This blog comes to us from Kristin Lummis at BraveSkiMom.com.
Last weekend, we traveled to Summit County, Colorado to ski one of our favorite resorts: Copper Mountain. We hadn’t driven 25 miles from our garage when our bad luck started.
Black Mark #1: The “check engine” light comes on in our three-year-old car, disabling the stability control as we head into a snowstorm. We call the dealership only to find out that the car has to come in for service immediately. The good news: we’re already driving east, toward the dealership. The bad news: “immediately” means one of the adults won’t get to ski. It’s a pow day.
Black Mark #2: Our younger son bruises his shin and decides he “can’t” ski. My husband, the gentleman that he is, has already dropped us off at Copper to take the car into Denver. That means I get to ski. It also means that before we’ve skied one run, one of my two boys is upset because his leg hurts. We sit with him in the lodge until he decides he can sit alone. It’s now 11:00 a.m. It’s a pow day.
Black Mark #3: With one son out of commission, my older son and I head out to find out what’s left of 5 inches of fresh snow. It’s all been chopped up, but the snow is fresh and the moguls are soft. On just our second run, my son plants his pole and it snaps in half. A clean break. With only one pole, we decide to “stop” for lunch (not that we’ve ever gotten started). It’s now 11:25. It’s a pow day.
Enough Black. Here’s the White.
While black marks aren’t usually negated by “white marks,” it was the white stuff at Copper Mountain that saved the day. That, and the ever-chill Copper Vibe. Maybe its the super-cool ’70s marketing concept, but even my kids notice it. The lifties are smiling, and sometimes dancing, the guy selling coffee has a sense of humor, a Copper employee loans us some poles, and while the Ski Patrol inexplicably could not find a plastic bag to fill with snow (the better to ice my son’s leg), they quite helpfully offered to download him on the lift (no thanks!).
By 12:45 we were skiing again — all three of us. Having discovered that chilling in the lodge is not very chill, son the younger decided to ski. By 2:30, my husband had returned and the family ski day still had an hour and a half to go. While we missed the morning powder, it snowed most of the afternoon. Skiing off of the Sierra chair, we had some of the best snow on the mountain virtually to ourselves. Jumps with soft landings, some of the best moguls, with the best coverage, we’ve seen this season and absolutely no lift lines.
Day Two: Oh, To Ski On Tucker Mountain
I am happy to report that Sunday was one of the best days we’ve had all season. No new snow overnight, but somehow we timed everything perfectly, scoring front row parking and four seats on the first Tucker Mountain snowcat. If you’re an expert skier and you haven’t experienced Copper Mountain’s free snowcat skiing, put it on your list. The ski patrol runs the snowcat on weekends from 10:00 a.m. to 1:30 p.m. Cats load 12 at a time, and if the line is long, the wait can be tedious. It takes a cat at least 20 minutes to make a round trip up and back to the loading area. If you’ve got the patience to wait, it’s worth it. Even with the low snow this year, ski patrol led us to a beautiful southeast facing slope.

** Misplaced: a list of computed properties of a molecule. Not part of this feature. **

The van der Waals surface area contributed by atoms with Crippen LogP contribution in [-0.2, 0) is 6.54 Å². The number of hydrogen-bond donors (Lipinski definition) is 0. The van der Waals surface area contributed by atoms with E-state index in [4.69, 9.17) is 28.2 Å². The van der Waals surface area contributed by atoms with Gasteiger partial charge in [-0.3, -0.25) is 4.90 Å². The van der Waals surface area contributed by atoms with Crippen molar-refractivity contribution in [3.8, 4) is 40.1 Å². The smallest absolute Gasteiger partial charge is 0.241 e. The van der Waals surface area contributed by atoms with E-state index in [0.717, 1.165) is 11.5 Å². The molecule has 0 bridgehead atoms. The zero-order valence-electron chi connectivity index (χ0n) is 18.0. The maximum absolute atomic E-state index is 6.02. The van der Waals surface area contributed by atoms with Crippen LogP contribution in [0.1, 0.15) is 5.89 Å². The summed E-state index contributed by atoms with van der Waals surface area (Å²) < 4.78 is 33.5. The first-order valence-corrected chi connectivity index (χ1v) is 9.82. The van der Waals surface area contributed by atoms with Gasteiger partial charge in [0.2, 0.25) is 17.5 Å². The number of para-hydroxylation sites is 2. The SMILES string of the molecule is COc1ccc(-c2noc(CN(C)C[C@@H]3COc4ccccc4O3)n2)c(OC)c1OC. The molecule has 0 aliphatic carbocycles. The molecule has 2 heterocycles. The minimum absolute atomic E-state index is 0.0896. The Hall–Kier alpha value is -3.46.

After unloading the cat, everyone took in the view from the top of the world. I’ve always loved the views from Copper Mountain. Yes, you can see I-70 snaking through the valley at the resort’s base, but you can’t hear it and it’s not intrusive. And from the top, there are views of the S-K-Y chutes to the east and the high Rockies near Leadville to the south. We were well above tree line, looking out at an immaculate white world. No black marks on this day.
When the cameras were all put away (or in the case of Go Pros, turned on for the descent — “Can you tell me if the red light’s on? Is the red light on?”) we hiked single file to the day’s chosen slope. The hike was surprisingly rocky, and a ski patroller stationed part way down kept us out of more rocks. Guests ski one at a time. If you’re nervous, or get performance anxiety, it’s not easy. But it’s also delightful to ski without anyone next to you trying to snake your line and poach your pow.
When we got to the bottom, we immediately jumped back into line. By now, we were two cats back, meaning a minimum 40 minute wait. The sun was breaking through the clouds for the first time all weekend, so after some discussion, we bailed and went back to the resort’s front side. Why mess with a perfect morning?
When You Go.
As I mentioned above the Tucker Mountain snowcats run only on weekends and when conditions are right. Guests line up just west of the Mountain Chief lift. Cat skiing is for experts only and there’s nowhere to hide if you can’t make the turns in ungroomed snow. If you have questions about the day’s snow cat skiing and conditions, check with ski patrol.
Even if cat skiing is not for you, Copper Mountain is one of those resorts that truly has it all for families of all ages and abilities. The terrain is naturally divided so that experts and beginners rarely if ever have to mix. The addition of the Union Creek High Speed Quad this season has helped to alleviate the super long queues at the American Flyer lift and made access to the Woodward at Copper terrain park much easier.
Best of all, skiing at Copper Mountain won’t break the family bank. If you don’t have a pass, two-for-one ticket coupons, with very few blackout dates, are available from Shell stations. And when it’s time for lunch, the best value anywhere is Copper Red Hots adjacent to Burning Stones plaza in the Center Village. $5.00 gets you a hot dog and a soda or a beer. If you’ve got a pass, you get two dogs. There simply is no better deal anywhere.